Fact sheet New Mexico's Working Families Tax Credit works with the federal Earned Income Tax Credit, which has been hailed as one of the best anti-poverty, pro-job creation measures Congress has ever enacted. This fact sheet explains why this tax credit works so well and how New Mexico policymakers could make it even more effective. And it could all be paid for by ending an ineffective tax credit. (State-level data on the Working Families Tax Credit)
“It would be one thing if the economy was booming and there were job opportunities,” says James Jimenez, executive director of New Mexico Voices for Children, “[But] I think it’s bad policy to try and link poverty reduction strategies with ensuring that people have enough to eat.”
Much of New Mexico’s array of scenic beauty has been enhanced and protected by a relatively little-known federal program called the Land and Water Conservation Fund (LWCF). Unfortunately, at the end of the federal fiscal year, the sun will set on one of our country’s greatest conservation programs if Congress fails to reauthorize it. The loss of the LWCF would not bode well for America.
“New Mexico has become too reliant on the oil and gas industry to fund these services, which has created boom-or-bust cycles for our economy and, therefore, for all New Mexicans,” he added. “Right now we’re in a boom time, but we mustn’t forget that the bust times may be right around the corner.”
“Less than one year ago, lawmakers were scrambling to pay for basic services like schools, roads, and public safety. New Mexico has become too reliant on the oil and gas industry to fund these services, which has created boom-or-bust cycles for our economy, and therefore, for all New Mexicans. Right now we’re in a boom time, but we mustn’t forget that the bust times may be right around the corner."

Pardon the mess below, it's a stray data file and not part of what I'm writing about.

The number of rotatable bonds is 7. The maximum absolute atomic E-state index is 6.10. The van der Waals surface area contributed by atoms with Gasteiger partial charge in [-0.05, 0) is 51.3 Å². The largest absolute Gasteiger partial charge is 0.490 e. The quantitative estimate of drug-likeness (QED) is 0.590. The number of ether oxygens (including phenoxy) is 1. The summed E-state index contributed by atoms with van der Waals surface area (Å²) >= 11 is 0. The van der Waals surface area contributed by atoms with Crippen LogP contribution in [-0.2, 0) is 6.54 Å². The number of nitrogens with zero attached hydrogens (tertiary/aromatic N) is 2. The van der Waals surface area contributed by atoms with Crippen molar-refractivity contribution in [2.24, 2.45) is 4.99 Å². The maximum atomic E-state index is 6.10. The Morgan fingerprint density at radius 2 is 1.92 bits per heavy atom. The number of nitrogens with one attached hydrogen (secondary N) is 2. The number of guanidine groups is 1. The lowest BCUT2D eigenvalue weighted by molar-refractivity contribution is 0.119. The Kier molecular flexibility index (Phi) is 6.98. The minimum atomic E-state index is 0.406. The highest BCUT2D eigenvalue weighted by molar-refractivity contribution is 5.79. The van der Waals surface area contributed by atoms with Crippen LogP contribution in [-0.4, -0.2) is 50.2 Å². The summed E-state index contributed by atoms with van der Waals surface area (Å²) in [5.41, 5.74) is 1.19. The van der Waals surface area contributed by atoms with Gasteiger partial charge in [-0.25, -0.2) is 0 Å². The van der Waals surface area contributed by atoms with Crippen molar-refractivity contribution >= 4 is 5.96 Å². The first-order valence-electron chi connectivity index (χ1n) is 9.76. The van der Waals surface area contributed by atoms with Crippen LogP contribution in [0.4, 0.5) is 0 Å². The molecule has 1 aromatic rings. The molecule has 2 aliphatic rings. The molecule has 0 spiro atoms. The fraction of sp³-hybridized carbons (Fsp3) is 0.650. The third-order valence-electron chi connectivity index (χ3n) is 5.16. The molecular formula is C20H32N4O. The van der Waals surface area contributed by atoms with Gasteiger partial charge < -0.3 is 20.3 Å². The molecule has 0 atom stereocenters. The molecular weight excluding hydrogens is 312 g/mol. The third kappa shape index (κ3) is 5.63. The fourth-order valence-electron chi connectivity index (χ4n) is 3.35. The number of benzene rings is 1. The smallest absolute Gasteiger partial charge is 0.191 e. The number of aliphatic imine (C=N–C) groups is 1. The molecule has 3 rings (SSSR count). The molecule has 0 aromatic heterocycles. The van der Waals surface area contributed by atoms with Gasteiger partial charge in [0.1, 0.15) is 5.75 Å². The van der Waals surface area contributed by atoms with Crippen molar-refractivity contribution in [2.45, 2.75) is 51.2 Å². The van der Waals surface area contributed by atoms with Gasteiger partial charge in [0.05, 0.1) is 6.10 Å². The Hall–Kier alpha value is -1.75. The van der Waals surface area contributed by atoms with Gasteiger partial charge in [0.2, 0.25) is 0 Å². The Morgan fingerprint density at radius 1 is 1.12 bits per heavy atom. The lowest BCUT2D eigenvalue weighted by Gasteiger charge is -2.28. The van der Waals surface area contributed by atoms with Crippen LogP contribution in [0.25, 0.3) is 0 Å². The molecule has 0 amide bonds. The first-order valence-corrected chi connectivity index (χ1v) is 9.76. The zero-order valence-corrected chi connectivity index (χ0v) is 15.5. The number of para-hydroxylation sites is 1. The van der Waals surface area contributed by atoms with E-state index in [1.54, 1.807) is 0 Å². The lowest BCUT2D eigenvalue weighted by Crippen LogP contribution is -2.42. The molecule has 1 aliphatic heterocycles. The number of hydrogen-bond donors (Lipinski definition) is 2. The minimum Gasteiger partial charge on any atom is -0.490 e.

“When industry wastes gas extracted on public lands they deprive New Mexico of huge amounts of royalties and put our kids health at risk,” said Bill Jordan, policy director for New Mexico Voices for Children. “At a time when the state is struggling we can't afford to be losing tens of millions of dollars that could be put towards education."
“That we rank so low in child well-being is really a symptom of a larger problem. When children aren’t doing well it means their families and communities aren’t doing well either. Many of these policy recommendations would improve the state’s economy and the quality of life for all residents.”
“When industry wastes gas extracted on public lands they deprive New Mexico of huge amounts of royalties and put our kids' health at risk,” commented Bill Jordan, Policy Director for New Mexico Voices for Children. “At a time when the state is struggling we can't afford to be losing tens of millions of dollars that could be put towards education."
New Mexico Voices for Children has released a children’s agenda of policy recommendations they hope candidates for state- and national-level offices will adopt. The agenda, “Kids at the Crossroads: A Children’s Agenda for Making KIDS COUNT with Candidates,” contains 30 policy recommendations spanning three categories: economic well-being, education, and health. The group hopes that the agenda will spur candidates to will make concrete plans for improving child well-being.
Policy agenda With the highest rate of child poverty in the nation, New Mexico is not providing the opportunities our children need to succeed. But the good news is that we can improve opportunities for New Mexico’s kids through public policy. This children's agenda for candidates in the 2018 election provides 30 policy recommendations that will help improve child well-being in New Mexico.